11 Tornado Sirens 3.5-4.5 hrs 15-16 Nov 29-30 Nov
12 (Optional) Project 3 Workshop   29-30 Nov  

Much of your experience with programming in this course will be through weekly labs. Each lab will be assigned in lab with time allotted to work through the materials, and will be due by the start of the following lab.

On these labs, you will work with a partner on the lab assignments. Their name must be listed on any code you hand in as joint work. A partnership should only turn in a single copy of the assignment.

Lab attendance is required. Labs take place in the Snoddy Computer Lab, in the Bailey Library. As you go through the exterior door of the library, turn immediately to your left and enter the Snoddy Academic Resource Center. Continue through the door at the far end of the hall into the first computer lab, and then enter the second lab at the back.


# Name Average time Assigned Due
1 Civic Assistance Q/A System 3:30 20 Sep 2 Oct
2 Word Games 5:50 9 Oct 6 Nov
3 Final Project 12:45 13 Nov 8 Dec

You will have three projects in this course. These projects will cover concepts we have discussed in class and in labs, and will be due approximately two to three weeks after they are assigned.

You must work individually on the projects. You may discuss concepts and ideas with your classmates, but the code you turn in must be your own. You will be graded not only on correctness, but also technique, documentation and evaluation of your solution. Further details on the grading standards and handin instructions for each project will be given when they are assigned.


There will be three exams. Each exam will have two parts:

There is no final exam; you will complete a final project instead, as described above under Projects.

Specifications Grading

Each assignment is assessed as Complete, Partially Complete or Incomplete. Criteria for the first two categories will be specified for each assignment. Final course grades are earned based on cumulative assignment outcomes:

Revising submitted work

If a submitted assignment receives a Partial assessment and the student seeks a Complete assessment:

If a submitted assignment receives a Incomplete assessment, a similar list of requirements will be provided. In most cases, an Incomplete assignment can only be upgraded to Partially Complete, but the instructor reserves the right to allow students to achieve Complete on a case-by-case basis.


Although you and I play different roles in the course, we both have your learning as a common goal. There are things I expect from you as a student in the course, but there are also things you can expect of me as the course instructor and facilitator.

If I am not fulfilling my responsibilities outlined below, you are welcome (and encouraged!) to call me out, perhaps via the anonymous feedback form. I will also initiate a conversation if you are not fulfilling yours. However, none of us will meet all of the expectations perfectly—me included!—so it’s also important that we have grace and patience with one another.

What I expect from you What you can expect from me
  • Check your email and Teams for occasional course announcements.
  • Let me know via email or Teams message if you will need to miss class for some reason.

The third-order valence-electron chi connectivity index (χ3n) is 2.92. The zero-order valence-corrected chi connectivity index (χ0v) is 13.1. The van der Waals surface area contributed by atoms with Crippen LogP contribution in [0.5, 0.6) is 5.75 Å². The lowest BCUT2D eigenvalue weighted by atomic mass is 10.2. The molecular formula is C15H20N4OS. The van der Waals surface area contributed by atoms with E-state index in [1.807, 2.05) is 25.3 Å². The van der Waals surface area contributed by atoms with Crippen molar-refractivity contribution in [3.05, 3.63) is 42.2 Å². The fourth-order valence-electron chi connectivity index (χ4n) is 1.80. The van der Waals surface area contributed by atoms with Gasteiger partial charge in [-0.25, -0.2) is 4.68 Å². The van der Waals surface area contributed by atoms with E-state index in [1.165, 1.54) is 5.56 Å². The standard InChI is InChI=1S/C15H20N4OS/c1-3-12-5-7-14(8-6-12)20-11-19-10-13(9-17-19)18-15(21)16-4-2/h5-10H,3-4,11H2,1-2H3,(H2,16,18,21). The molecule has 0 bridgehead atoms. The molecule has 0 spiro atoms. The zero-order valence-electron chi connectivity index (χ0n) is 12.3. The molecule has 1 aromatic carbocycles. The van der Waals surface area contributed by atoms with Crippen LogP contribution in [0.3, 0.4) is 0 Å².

• Let me know as soon as possible if you feel you are struggling, would like extra help, or have something going on that will affect your engagement in the course or your ability to fulfill your responsibilities.
  • Clearly communicate expectations, assignment details and dates, and grading standards.
  • Return grades and feedback on submitted work within one week of submission.
  • Respond to emails within 24 hours.
  • Come prepared to fully engage in class meetings, with distractions minimized, to the best of your ability.
  • Spend time outside of class actively practicing unfamiliar or shaky concepts or skills (not just reading over notes).
  • Have a concrete plan for how we will spend each class meeting, prepared to lead you through the plan.
  • Make myself available to meet outside of class, and give you my full attention during a meeting.
  • Be committed to your learning, open to feedback and willing to respond in substantive ways to your suggestions or concerns.


Attendance in this class is not required as part of your grade. However, I do expect you to attend and appreciate knowing in advance if you will need to miss class.


If you have a documented disability or some other reason that you cannot meet the above expectations, and/or your learning would be best served by a modification to the usual course policies, I would be happy to work with you—please get in touch (via Teams or email)! The course policies are just a means to an end; I don’t care about the policies per se but I do care about you and your learning.

It is the policy of Hendrix College to accommodate students with disabilities, pursuant to federal and state law. Students should contact Julie Brown in the Office of Academic Success (505.2954; to begin the accommodation process. Any student seeking accommodation in relation to a recognized disability should inform the instructor at the beginning of the course.

Diversity and Inclusion

Hendrix College values a diverse learning environment as outlined in the College’s Statement on Diversity. All members of this community are expected to contribute to a respectful, welcoming, and inclusive environment for every other member of the community. If you believe you have been the subject of discrimination please contact Dean Mike Leblanc at or 501-450-1222 or the Title IX Coordinator Jennifer Fulbright at or 501-505-2901. If you have ideas for improving the inclusivity of the classroom experience please feel free to contact me. For more information on Hendrix non-discrimination policies, visit

Mental and Physical Health

Hendrix recognizes that many students face mental and/or physical health challenges. If your health status will impact attendance or assignments, please communicate with me as soon as possible. If you would like to implement academic accommodations, contact Julie Brown in the office of Academic Success ( To maintain optimal health, please make use of free campus resources like the Hendrix Medical Clinic or Counseling Services (501.450.1448). Your health is important, and I care more about your health and well-being than I do about this class!